The first adjustment to make at a conference on forests and forestry, is to remind yourself that when delegates talk about, ‘the forest,’ they don’t mean your forest, ‘The Forest’ – The Forest of Dean – they’re instead taking about an abstract forest, all forests. Perhaps it’s why professional forestry people call where we live ‘the Dean’, but if you live here long enough to feel this is home (and you're not involved in forestry) you’ll know that we live in the Forest. Anyway, adjustment made, what a truly fascinating and inspiring event this was: Evolving the Forest 19th-21st June, three days of talks, presentations, performances and workshops at the beautiful Dartington Hall near Totnes in Devon. Forestry professionals, ecologists, artists and academics from around the world exploring our relationships to trees, woodlands, and wood, and how this is evolving, and may have to evolve further in the face of global climate change and species extinction.
The event opened with the brilliant Fiona Stafford, professor of English at Oxford University, delivering a whistle stop tour of art and literature’s portrayal of trees from the seventeenth century onwards, and how this has impacted on our wider culture. Fiona ended her keynote talk with pictures of individual trees significant to her – trees as almost part of the family.
Day two’s keynote was a contrast with Professor Kathy Willis talking on the theme of natural capital and measuring the financial value of the natural world. An uncomfortable notion for some, certainly one that might be contested, but that aside Professor Willis demonstrated some incredibly innovative research techniques drawing on the latest technology and thinking, for example, who knew that there’s the same fractal ratio to all of our favourite landscape views?
With three strands of talks across the event it was only really possible to get a flavour of the over-all conference, so here are just a few of the highlights.
Camilla Allen talked about the forester St Barbe Baker and the organisation he founded called The Men of the Trees. She focused on their creation of tree cathedrals in the landscape. Professor Adrian Newton’s energetic and thoroughly engaging presentation shared his research into ecological tipping points and forest ecosystem collapse. In essence, everything looks fine until all of sudden it’s not. This was a warning against complacency.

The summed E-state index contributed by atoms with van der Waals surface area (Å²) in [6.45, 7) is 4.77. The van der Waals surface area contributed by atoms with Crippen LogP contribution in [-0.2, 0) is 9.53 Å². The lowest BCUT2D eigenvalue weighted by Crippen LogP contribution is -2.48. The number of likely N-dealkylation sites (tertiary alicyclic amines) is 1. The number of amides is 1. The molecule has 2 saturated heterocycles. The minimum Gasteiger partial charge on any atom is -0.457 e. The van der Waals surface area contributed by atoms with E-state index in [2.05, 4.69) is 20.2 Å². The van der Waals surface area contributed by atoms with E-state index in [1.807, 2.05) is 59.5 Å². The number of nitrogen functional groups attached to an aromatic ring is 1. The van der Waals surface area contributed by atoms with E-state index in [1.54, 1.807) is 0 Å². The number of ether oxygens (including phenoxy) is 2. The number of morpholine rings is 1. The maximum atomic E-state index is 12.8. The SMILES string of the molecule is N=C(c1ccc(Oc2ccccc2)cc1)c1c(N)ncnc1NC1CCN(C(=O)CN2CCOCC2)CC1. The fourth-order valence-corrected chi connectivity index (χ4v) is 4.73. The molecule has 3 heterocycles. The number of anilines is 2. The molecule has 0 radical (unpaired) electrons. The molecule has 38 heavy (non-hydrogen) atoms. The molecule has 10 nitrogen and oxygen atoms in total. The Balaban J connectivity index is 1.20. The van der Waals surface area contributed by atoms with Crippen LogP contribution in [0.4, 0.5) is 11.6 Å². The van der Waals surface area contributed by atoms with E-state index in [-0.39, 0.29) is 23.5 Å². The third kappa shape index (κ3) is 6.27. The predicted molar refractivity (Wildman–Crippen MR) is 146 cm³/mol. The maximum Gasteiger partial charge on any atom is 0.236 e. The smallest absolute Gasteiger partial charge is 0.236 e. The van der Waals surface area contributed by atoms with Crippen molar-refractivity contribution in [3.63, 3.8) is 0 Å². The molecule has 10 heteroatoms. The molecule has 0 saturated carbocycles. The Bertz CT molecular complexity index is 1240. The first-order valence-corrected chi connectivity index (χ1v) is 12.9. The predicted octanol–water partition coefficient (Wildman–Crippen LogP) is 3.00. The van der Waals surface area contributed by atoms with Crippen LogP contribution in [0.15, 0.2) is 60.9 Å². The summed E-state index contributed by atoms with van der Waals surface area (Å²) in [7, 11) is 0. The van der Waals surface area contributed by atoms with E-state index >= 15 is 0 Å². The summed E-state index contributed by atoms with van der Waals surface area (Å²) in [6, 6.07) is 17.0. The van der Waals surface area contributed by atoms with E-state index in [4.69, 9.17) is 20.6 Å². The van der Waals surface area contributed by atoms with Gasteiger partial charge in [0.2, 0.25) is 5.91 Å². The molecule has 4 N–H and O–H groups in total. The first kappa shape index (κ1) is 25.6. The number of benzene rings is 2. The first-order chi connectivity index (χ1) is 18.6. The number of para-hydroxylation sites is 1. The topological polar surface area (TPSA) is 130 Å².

Equally thought provoking were presentations by artists and poets. Naomi Hart took us into the tropical forest of Tasmania through soundscape, drawings and a poetic analysis of her own artistic practice. Poet and educator Mandy Haggith explained how every letter of the Gaelic alphabet is based on a tree name. She creates poetry with forestry workers exploring their relationship to trees. Friday took a distinctly ‘woo-woo’ turn, as the first speaker of the day described it himself. Simon Leadbeater presented a convincing argument for a level of tree sentience, backed by the latest scientific research that shows how trees communicate, cooperate and respond to their environment. The self-confessed ‘woo-woo’ (how his wife, a scientist, describes it) moment came when he explained how some researchers claim that trees have spoken to them. Whilst this may be difficult to swallow – as he himself admitted – these ideas do suggest that perhaps we could adopt a radically more sympathetic attitude to the natural world.
Amongst this huge variety of ideas I was thrilled to be able to talk about the literary heritage of the Forest of Dean, and what it tells us about our relationship to our forest. I started with an admission that across two hundred years of Forest writing, it’s not so much about the trees! Rather than landscape or natural environment being always to the fore, Forest literature describes a distinctive place, a lived landscape consisting of social networks. It is writing about people, work, places and histories, and humour. That’s not to say that there’s not a deep love of environment and nature often evident. And of course trees and nature do actually feature – from the poems of Catherine Drew to the novels of Dennis Potter and the auto-biography and verse of Leonard Clark. In explaining how strong our sense of custodianship and care has always been for a free and open F/forest I presented images from the 2011 Hands Off Our Forest demonstration at Speech House and showed how this was in part simply a continuation of a radical Forest tradition in defence of the Forest.
After three days of warm conversations and sharing ideas, it’s good to be back in the Forest, safe in the knowledge that just a few more people now know about our fantastic literary heritage and distinctive identity.